That’s the goal, any­way,’’ he says. We’re re­ally try­ing to play for each other and project to the au­di­ence through the songs, rather than just ev­ery­body raise your hands’. We re­ally like play­ing live, but I feel like we’re in ser­vice of the songs. That’s def­i­nitely how we re­late to it.’’

My ex­pe­ri­ence of them as a stage pres­ence came at the Coachella Val­ley Mu­sic and Arts Fes­ti­val in Cal­i­for­nia in 2005.

Play­ing their first fes­ti­val in the mid­dle of the desert as the sun went down made their per­for­mance sur­real enough, but the breadth and depth of it, the emo­tional pull and the ir­re­sistible in­ten­sity of the play­ing ( they looked a bit mad, not least when But­ler leaped off the stage) lent it the im­por­tance of a hap­pen­ing. Then again, the air was some­what pun­gent in ev­ery di­rec­tion.

If Ar­cade Fire have pro­voked ad­mi­ra­tion on an al­most re­li­gious scale, they have played up to it a lit­tle on Neon Bi­ble . The ti­tle aside, the album fea­tures a grand pipe or­gan, most no­tably on the epic In­ter­ven­tion . Af­ter the album’s re­lease the band, hav­ing dis­cov­ered the in­stru­ment’s rock po­ten­tial, played in sev­eral churches across Europe, the US and Canada.

The or­gan was a great dis­cov­ery, But­ler says. It brings a shade of ethe­real grandeur to their broad can­vas.

A friend of Regine’s was hous­esit­ting a church be­fore they turned it into con­do­mini­ums,’’ But­ler ex­plains. We’d go in and play at mid­night. I’d never been al­lowed to f . . k around with an or­gan be­fore. When we opened it up all the way . . . it’s such a pow­er­ful sound, like the whole church be­comes an in­stru­ment. When we first started work on that song ( In­ter­ven­tion) I knew I wanted to find that sound for it.’’

The cou­ple do the bulk of the song­writ­ing to­gether, most of it at home. Some of the record­ing of Neon Bi­ble was done in their liv­ing room. There is no set rou­tine to how they work, how­ever, but they do have a com­fort zone.

There’s al­ways in­spi­ra­tion, a light­ning bolt mo­ment, but a lot of it has to do with the space you work in,’’ But­ler says.

We try to do a lot of lo­ca­tion record­ing. I like to do a lot of the singing out­side of the stu­dio. But as we’ve got­ten more used to our new home, me and Regine, we’re just used to com­ing home and writ­ing in the kitchen and that just be­ing part of the same do­mes­tic ex­pe­ri­ence. We up­rooted a bit af­ter the ex­pe­ri­ence of mak­ing Funeral so it’s just a process of find­ing that space again.’’ AR­CADE Fire’s suc­cess hasn’t al­lowed them much time to stop and think about the rea­sons

for it. Only when But­ler burned out with a si­nus in­fec­tion in March, forc­ing them to post­pone a string of Euro­pean dates, did the group have a month off to take stock.

Even now But­ler can’t eas­ily as­sess why they have come this far or even what it is they do.

I don’t think you can pre­pare for what has hap­pened,’’ he says af­ter a pause for thought.

It was an in­tense ex­pe­ri­ence, but we just wrapped our heads around it ev­ery step of the way. We’ve learned over the years to trust our in­stincts. I feel it’s re­ally down to the songs.

The band doesn’t have a lot of ego. As a band we push our­selves quite hard and we care a lot about mu­sic.

We re­ally try ( to) only do things that we want to be do­ing and I think that prob­a­bly comes across.’’ He ac­knowl­edges, too, that hav­ing rock stars singing their praises has helped.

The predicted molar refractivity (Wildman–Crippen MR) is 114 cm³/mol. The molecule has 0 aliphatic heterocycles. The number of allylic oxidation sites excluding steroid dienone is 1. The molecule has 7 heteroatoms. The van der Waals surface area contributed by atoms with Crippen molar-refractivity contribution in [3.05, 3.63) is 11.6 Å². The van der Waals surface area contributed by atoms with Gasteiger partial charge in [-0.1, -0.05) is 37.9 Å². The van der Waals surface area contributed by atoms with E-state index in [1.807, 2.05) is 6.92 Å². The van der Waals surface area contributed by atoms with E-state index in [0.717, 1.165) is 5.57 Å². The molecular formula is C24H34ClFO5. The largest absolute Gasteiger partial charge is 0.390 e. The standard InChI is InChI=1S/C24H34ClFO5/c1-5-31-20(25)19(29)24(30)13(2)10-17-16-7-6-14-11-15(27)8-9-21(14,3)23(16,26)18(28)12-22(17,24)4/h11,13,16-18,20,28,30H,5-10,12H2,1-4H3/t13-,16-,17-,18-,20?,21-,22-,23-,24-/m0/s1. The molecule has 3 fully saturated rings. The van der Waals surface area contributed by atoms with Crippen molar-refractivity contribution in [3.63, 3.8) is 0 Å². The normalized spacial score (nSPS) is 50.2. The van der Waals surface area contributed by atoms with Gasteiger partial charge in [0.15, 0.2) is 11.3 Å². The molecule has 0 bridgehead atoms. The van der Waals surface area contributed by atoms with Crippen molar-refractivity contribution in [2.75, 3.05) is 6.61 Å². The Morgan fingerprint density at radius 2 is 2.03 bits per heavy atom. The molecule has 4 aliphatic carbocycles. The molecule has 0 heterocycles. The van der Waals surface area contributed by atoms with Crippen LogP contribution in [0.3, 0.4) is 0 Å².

It makes it sound like we’re in LA and there are all th­ese celebri­ties back­stage all the time,’’ he says. It’s like a fairy­tale for us. We go to the odd party that is in that world, but to us it’s just re­ally sad.

We’ve been so lucky from the get- go. David Bowie and David Byrne were at our first shows in New York. For us it has been re­ally cool to meet mu­si­cians who have had long ca­reers, to pick their brains, ob­serve and just learn a lit­tle bit of how they do things.’’

This month But­ler and Chas­sagne will be ap­ply­ing those learn­ing tech­niques in an­other way dur­ing a visit to Haiti, where Chas­sagne has fam­ily roots.

Show­ing that they have more in com­mon with Bono than mu­sic, Ar­cade Fire have used their fame to help raise funds for aid or­gan­i­sa­tion Part­ners in Health in Haiti. The group has been do­nat­ing a per­cent­age of their con­cert ticket prices to the cause. But­ler writes pas­sion­ately about the plight of the poor in Haiti on the band’s web­site and is just as forth­right when talk­ing about it.

Haiti is a coun­try that from the get- go has been shut down by the out­side world,’’ he says.

When we first started mak­ing money we wanted to do some shows in Mon­treal to raise money for the cam­paign. We didn’t know then what was hap­pen­ing on the ground so we started learn­ing more about that.’’

While there, the cou­ple will visit clin­ics across the coun­try to learn ex­actly how money is be­ing spent. Ninety- five per cent of the money goes into ac­tual prac­ti­cal use in the field,’’ But­ler says.

Our sup­port is just giv­ing them a bit more of a plat­form for other peo­ple to find out about it. For me it just feels good and it’s an im­por­tant part of what we are do­ing.’’

Rock stars do­ing good deeds is some­times met with cyn­i­cism, as Bono could eas­ily at­test, but But­ler has noth­ing but praise for what the U2 singer has achieved with his fame.

I know that peo­ple give Bono a lot of shit, but there are a lot of peo­ple bet­ter off be­cause he is right in peo­ple’s faces all the time,’’ he says.

He’s al­ready a car­toon any­way be­cause his band is so suc­cess­ful, so you may as well use that sta­tus to siphon a lit­tle bit of the money off.’’

Af­ter a few weeks at home dur­ing Christ­mas, Ar­cade Fire head to Aus­tralia and New Zealand. The trip is long over­due. There had been ru­mours of them ar­riv­ing sev­eral times dur­ing the past two years, in par­tic­u­lar for Au­gust’s Splen­dour in the Grass fes­ti­val at By­ron Bay in north­ern NSW. But­ler says the tim­ing was al­ways wrong. We’re re­ally ex­cited about fi­nally com­ing,’’ he says. We’ll be there af­ter a few months off, so we’re go­ing to be in such a good mood and so ex­cited to play.

Last time we had the op­por­tu­nity to come was right af­ter we’d al­ready been on tour for a year and a half. We thought: Why fly half­way around the world and be mis­er­able?’ It’s not fair to do that. We want to be there at our best.’’ The Big Day Out Fes­ti­val be­gins in Auck­land on Jan­uary 18 and trav­els to the Gold Coast, Syd­ney, Melbourne, Ade­laide and Perth.

Now with added or­gan: Ar­cade Fire from left, Regine Chas­sagne, Tim Kings­bury, Win But­ler, Richard Reed Parry, Will But­ler, Sarah Neufeld and Jeremy Gara